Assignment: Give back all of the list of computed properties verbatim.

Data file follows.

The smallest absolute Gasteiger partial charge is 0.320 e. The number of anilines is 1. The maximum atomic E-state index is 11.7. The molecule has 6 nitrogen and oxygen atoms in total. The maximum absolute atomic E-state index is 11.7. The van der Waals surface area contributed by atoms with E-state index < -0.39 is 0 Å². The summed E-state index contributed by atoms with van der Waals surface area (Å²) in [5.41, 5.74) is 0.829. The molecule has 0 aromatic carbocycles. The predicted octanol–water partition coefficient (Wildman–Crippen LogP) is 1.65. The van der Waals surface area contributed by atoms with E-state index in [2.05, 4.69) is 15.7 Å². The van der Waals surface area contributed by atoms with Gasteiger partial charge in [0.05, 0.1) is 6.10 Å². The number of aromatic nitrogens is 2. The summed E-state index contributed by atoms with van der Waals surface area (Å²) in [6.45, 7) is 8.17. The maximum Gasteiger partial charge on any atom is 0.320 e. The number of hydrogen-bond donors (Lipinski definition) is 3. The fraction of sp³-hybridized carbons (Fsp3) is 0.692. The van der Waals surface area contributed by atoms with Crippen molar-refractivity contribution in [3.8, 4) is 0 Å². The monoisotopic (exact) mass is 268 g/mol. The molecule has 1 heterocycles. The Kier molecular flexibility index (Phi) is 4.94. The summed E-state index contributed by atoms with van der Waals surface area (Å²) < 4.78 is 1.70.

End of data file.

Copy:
The smallest absolute Gasteiger partial charge is 0.320 e. The number of anilines is 1. The maximum atomic E-state index is 11.7. The molecule has 6 nitrogen and oxygen atoms in total. The maximum absolute atomic E-state index is 11.7. The van der Waals surface area contributed by atoms with E-state index < -0.39 is 0 Å². The summed E-state index contributed by atoms with van der Waals surface area (Å²) in [5.41, 5.74) is 0.829. The molecule has 0 aromatic carbocycles. The predicted octanol–water partition coefficient (Wildman–Crippen LogP) is 1.65. The van der Waals surface area contributed by atoms with E-state index in [2.05, 4.69) is 15.7 Å². The van der Waals surface area contributed by atoms with Gasteiger partial charge in [0.05, 0.1) is 6.10 Å². The number of aromatic nitrogens is 2. The summed E-state index contributed by atoms with van der Waals surface area (Å²) in [6.45, 7) is 8.17. The maximum Gasteiger partial charge on any atom is 0.320 e. The number of hydrogen-bond donors (Lipinski definition) is 3. The fraction of sp³-hybridized carbons (Fsp3) is 0.692. The van der Waals surface area contributed by atoms with Crippen molar-refractivity contribution in [3.8, 4) is 0 Å². The monoisotopic (exact) mass is 268 g/mol. The molecule has 1 heterocycles. The Kier molecular flexibility index (Phi) is 4.94. The summed E-state index contributed by atoms with van der Waals surface area (Å²) < 4.78 is 1.70.